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From what I can make out sarcoid transmission is not well understood & the only agreement is that it's not straightforward. Quite a few people subsribe to the theory that the bovine papilloma virus that can be spread by flies is involved in some way, but taht other factors need to be there as well - genetic susceptibilty, other envirinmental factors etc, etc. In short - don't worry. If it helps I have 3 horses. One has over 30 sarcoids (I gave up counting), neither of my others has any & one of them has been in the same field as her for over 4 years. She had 2 other field companions for over 5 years & neither of them got sarcoids.
 

Lucy_Nottingham

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Sarcoids are (from what I have been taught so far) not spread. they are a skin cancer, so not transmittable (not saying it CANT happen, just that it is not really recorded as doing so) so Id say flies are not really a problem!! just a problem with open wounds!
 

kelz07

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Hey, about a year ago my yearling had 2 scarcoids one on his belly just behind where the girth will go and one on his inner thigh. I had the vet come and look at them and he said if they are not growing or causing a problem than it it best to leave them as putting lotions and stuff on them can aggrivate them and can make them harder to be treated by the vet. Unfortunatly the on my horses belly started growing and got to about the size of a 50pence piece. I had the vet again and he said that it needed to be treated, i use the cream from liverpool method and the vet came and put it on every other day for a week. Now 6 months on they have both dropped off. thankfully. I would suggest that if they are not growing then leave them as if they do cause problems in the future you may make them harder to treat if you put things on them now.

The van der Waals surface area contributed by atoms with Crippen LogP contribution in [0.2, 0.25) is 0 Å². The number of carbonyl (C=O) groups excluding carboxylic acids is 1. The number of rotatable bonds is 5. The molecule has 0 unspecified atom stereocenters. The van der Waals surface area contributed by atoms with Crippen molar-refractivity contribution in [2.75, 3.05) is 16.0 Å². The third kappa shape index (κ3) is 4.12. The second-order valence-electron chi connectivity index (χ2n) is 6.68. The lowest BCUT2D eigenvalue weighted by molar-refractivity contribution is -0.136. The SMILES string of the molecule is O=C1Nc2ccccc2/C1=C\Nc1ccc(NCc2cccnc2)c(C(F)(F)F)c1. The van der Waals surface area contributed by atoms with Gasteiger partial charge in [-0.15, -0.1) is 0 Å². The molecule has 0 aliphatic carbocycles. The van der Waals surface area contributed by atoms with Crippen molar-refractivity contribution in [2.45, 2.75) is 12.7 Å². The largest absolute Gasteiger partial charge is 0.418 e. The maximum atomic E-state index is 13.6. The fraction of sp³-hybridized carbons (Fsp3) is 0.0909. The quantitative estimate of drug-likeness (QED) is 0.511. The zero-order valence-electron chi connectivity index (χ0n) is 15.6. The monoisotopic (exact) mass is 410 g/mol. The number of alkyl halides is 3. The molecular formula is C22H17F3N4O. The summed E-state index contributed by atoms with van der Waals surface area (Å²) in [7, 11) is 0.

Hope this helps.
 

TPO

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I would involve a vet and not be tempted to try any "alternative" treatments. Like someone said the only thing predictable about sarcoids is that they are unpredictable!

My mare out of the blue developed 2 tiny ones on her girth area. My previous vet photographed them and sent the pics to Prof Knottenbelt who then sent up the cream. The vets came out over a 7 day period and applied the cream but they didn't seem to check the area and turns out they were only treating one sarcoid (seemed unaware that there were two!)

After 6wks they appeared to fall off but they came back and as I'd moved practice for various reasons I got my new vets to look. My new vets also "found" 2 plague sarcoids between her back legs that my previous practice had said I was paranoid about and was just dry skin!!

Anyway, my new vets are very up to date and their thoughts on sarcoids is to get rid of them asap. They use liverpool cream where possible unless it's in an area which wouldn't be suitable. They are in contact with Prof Knottenbelt.

My vets are off the opinion that it has been confirmed that flies do spread the virus? That is why the commenced treatment so quickly on my mare as they wished to miss "fly season". Her course of treatment finished last week and hopefully the sarcoids will be off in next 2-4wks. If not it means leaving them until after the summer before re-treating.

The Prof Knottenbelt website is definitely the best source of information that I found while googling. I think he too is also against the use of other creams, especially camarosa.

Smaller than a brussel sprout sounds large to me. My mares was smaller than a squashed jelly tot and her biggers is slightly bigger than a 50p (although it's swollen and raised now with treatment).

So my point is speak to your vet! I just ramble a lot!
 

hairycob

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The only thing I would warn you about the Liverpool Cream is they have a tendency to say they haven't received photos, even after they have confirmed they have! They've done this twice with me so make sure your Vet is sharp on chasing them up & sending copies pronto if needs be.